In 79 AD, an old man looks back over his life and prepares to write his memoirs for his granddaughter. He is Tiberius Claudius Cogidubnus, born and bred in the British southlands of the Regenses. Trained as a priest, he was then crowned an unwilling king, first of his own tribe and then as Great King of all the Britons, with the weight of the emperor’s authority behind him. As he remembers his experiences across three decades – from a visit to Rome with the then-general Vespasian, to the horror and fire of Boudica’s revolt – Cogidubnus meditates on the tightrope he has had to walk throughout his life: defending his people, while remaining loyal to a vast and unpredictable foreign power.
In theory, I should have enjoyed this book immensely. I’m fond of novels about the Roman period and, thanks to Manda Scott, I’m always interested to hear about Boudica. There’s a list of glowing reviews for An Accidental King on Amazon and Goodreads, where people are throwing around five stars like they’re going out of fashion, so I don’t really understand why I found it so hard to get my head round it. I’m sorry to say that I found the structure confusing (perhaps exacerbated by using a Kindle), because Patton uses flashbacks within flashbacks within flashbacks, so that there are usually two stories going on concurrently. Characters and events are discussed by others before we’ve met or seen them, and there’s such a bombardment of names that I found myself rapidly sinking without the aid of an index (again, perhaps a problem with having an ebook). Maybe the novel simply assumed a level of knowledge that I didn’t have. This isn’t a book for a novice in the period.
Cogidubnus himself isn’t a bad sort. He’s a decent, honest fellow who’s been forced to take on worldly concerns through no will of his own, and he’s devoted his life to healing the breaches between different British tribes, and trying to reconcile them to Roman rule. Practising as he preaches, he inhabits a splendid Roman-style palace where, at the urging of the new governor Agricola, he tells tales of the country’s unsettled past – and particularly that moment when one red-haired woman almost brought down the entire structure of Roman domination. Sadly Patton’s Boudica doesn’t live up to Scott’s. In Patton, we have little sense of Boudica’s personal charisma, energy and determination; nor do we see her as a strategist. She’s a wronged woman, certainly, as a result of her rape and the despoiling of her late husband’s estate, but the impetus behind the rebellion doesn’t seem to be hers. Instead Patton places the power in the hands of her priest-adviser Maticos, an unscrupulous druid who seeks to falsify omens and who slithers around in the shadows of British tribal relations.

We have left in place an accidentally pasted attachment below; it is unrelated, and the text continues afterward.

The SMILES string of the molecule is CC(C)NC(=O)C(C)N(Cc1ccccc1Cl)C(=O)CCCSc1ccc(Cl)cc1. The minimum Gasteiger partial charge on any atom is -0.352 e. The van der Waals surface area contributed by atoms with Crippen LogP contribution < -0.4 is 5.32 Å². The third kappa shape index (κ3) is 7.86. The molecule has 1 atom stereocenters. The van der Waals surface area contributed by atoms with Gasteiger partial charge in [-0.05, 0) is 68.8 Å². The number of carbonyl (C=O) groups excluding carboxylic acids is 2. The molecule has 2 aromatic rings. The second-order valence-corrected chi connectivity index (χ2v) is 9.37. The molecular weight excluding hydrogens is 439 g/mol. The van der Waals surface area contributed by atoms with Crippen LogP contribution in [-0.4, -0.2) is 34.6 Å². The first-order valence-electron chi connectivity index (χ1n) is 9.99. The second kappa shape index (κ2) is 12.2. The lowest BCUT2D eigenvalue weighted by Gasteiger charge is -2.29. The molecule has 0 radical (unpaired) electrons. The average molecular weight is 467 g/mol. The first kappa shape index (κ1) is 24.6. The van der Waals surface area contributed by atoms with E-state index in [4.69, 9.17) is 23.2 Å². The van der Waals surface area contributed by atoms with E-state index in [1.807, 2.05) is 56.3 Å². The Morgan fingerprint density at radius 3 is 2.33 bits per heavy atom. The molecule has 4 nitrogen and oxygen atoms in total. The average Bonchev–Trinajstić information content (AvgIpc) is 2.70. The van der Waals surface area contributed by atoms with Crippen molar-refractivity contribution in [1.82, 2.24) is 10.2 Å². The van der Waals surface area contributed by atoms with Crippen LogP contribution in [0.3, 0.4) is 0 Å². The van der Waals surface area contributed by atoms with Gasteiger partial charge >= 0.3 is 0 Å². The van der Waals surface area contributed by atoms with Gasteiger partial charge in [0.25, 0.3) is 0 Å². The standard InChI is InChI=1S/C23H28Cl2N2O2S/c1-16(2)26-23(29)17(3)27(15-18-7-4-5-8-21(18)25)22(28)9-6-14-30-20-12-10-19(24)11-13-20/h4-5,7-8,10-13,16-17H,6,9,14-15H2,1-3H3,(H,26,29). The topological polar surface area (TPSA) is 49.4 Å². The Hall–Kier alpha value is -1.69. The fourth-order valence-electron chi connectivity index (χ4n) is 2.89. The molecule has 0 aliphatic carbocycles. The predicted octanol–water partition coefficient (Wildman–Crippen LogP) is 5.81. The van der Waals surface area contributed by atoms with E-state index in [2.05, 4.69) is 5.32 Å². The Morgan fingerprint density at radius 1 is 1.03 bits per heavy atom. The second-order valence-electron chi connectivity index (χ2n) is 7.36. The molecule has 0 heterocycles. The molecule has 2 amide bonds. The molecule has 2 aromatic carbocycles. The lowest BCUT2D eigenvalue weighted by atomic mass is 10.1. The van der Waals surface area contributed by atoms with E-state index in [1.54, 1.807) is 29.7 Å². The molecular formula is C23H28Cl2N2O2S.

Where I did enjoy the book was in its depiction of the positive side of Romano-British relations. All too often we hear about this period through the eyes of the noble downtrodden tribes, with the Romans as hated occupiers. It’s refreshing to see this world through Cogidubnus’ eyes and to realise that, not only did Britain have trade with the rest of the Roman world, but that some Britons did go to Rome, either to study or as honoured guests. It also does an excellent job of showing the horrific, gritty, painful reality of Boudica’s attacks. I haven’t yet reached this stage of the story in Scott’s novels, but Patton conjures up a ghastly image of London, blood-soaked and ravaged by the rebels, so littered with corpses that, even years later, people won’t return there for the unburied ghosts.
I suppose that sometimes we just don’t click with books, and this was one that I couldn’t love. Sprawling and thick with detail, it’ll probably appeal much more to those with a thorough preexisting knowledge of the period – and perhaps the hard copy includes family trees, lists of names and so forth, which are easier to reference than trying to flick through an ebook. Patton obviously knows his stuff intimately, but although I can see the book’s virtues, I personally found it a bit of a slog. However I’m very keen to hear from those who’ve read it and adored it, because I always like people to balance out my views.
I received this book from the publisher via Netgalley in exchange for a fair and honest review